LT4 is administered orally, dissolved by gastric acids and absorbed mainly in jejunum and ileum (1). Many factors influence LT4 absorption, such as food and beverages (35), drugs (613), and pathological conditions impairing the digestive tract absorptive ability (7, 14, 15). Moreover, several drugs are able to interfere with TH requirements increasing LT4 metabolism and clearance (4), or acting on expression and activity of catabolic enzymes (16).

The LT4 activation and inactivation occur through the action of deiodinases (17). Reversible sulfotransferases and glucuronyltransferases mediate the inactivation of TH in the liver, increasing iodothyronines water-solubility, promoting biliary and urinary clearance (17). In the bowel, gut bacteria expressing β-glucuronidases and sulfatase enzymes are able to hydrolyze glucuronidated and sulfated iodothyronines metabolites (17, 18). In this way, lipophilic deconjugated iodothyronines can be reabsorbed, constituting the enterohepatic recycle of THs (17, 18). According to this mechanism, LT4 requirement could be regulated acting on intestinal bacteria and modifying THs enterohepatic recycle. In this context, gut can be considered a possible reservoir of THs (17), although a clear in vivo demonstration is still lacking.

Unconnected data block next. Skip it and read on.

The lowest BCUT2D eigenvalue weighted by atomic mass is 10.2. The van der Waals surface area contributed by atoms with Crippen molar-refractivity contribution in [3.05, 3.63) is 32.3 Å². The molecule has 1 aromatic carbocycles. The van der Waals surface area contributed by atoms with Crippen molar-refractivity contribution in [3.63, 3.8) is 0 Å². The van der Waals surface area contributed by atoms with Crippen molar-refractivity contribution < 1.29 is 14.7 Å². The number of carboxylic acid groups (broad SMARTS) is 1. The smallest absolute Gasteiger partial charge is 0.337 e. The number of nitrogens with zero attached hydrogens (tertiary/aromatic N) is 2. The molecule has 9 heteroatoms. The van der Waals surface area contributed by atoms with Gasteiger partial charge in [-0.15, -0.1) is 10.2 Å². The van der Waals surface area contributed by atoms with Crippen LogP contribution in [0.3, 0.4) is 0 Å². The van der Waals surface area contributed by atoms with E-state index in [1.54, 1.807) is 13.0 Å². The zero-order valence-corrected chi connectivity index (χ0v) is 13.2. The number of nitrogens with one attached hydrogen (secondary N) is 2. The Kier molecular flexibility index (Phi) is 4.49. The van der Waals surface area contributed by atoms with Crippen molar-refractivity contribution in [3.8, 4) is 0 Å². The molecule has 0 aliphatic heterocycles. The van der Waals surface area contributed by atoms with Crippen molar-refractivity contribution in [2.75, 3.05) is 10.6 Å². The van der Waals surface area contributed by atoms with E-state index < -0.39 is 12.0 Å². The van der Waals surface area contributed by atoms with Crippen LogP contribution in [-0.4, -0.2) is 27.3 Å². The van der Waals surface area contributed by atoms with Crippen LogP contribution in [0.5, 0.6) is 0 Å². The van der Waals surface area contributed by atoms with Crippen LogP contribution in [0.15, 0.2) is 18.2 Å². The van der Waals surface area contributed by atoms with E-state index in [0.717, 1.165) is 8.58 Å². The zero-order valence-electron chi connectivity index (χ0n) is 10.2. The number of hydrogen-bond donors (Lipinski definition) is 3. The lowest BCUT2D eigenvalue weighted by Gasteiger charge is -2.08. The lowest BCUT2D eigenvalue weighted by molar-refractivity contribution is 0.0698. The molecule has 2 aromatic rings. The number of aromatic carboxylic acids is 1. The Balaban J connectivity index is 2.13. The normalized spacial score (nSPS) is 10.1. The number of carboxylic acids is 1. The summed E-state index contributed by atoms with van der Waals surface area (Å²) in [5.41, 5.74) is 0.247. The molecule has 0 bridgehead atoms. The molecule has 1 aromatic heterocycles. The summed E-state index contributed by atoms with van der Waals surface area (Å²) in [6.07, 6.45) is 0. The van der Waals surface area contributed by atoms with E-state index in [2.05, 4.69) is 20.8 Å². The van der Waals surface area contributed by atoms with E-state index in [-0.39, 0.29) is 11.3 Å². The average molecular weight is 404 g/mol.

Probiotics are defined as live microorganisms which, when consumed in adequate amounts, confer a health effect on the host (19). They are not considered drugs by the current international legislation (19). Probiotics limit the intestinal colonization from pathogenic bacteria (20, 21), improve the physiological bowel barrier function (20, 21), and influence the pro-inflammatory and anti-inflammatory cytokines production (2023). However, the mechanism by which probiotics contribute to microbiota modulation has not been completely clarified so far (20). Although an effect of probiotics on health has been proposed in several pathologic conditions (18, 20, 2437), a clear demonstration is still lacking.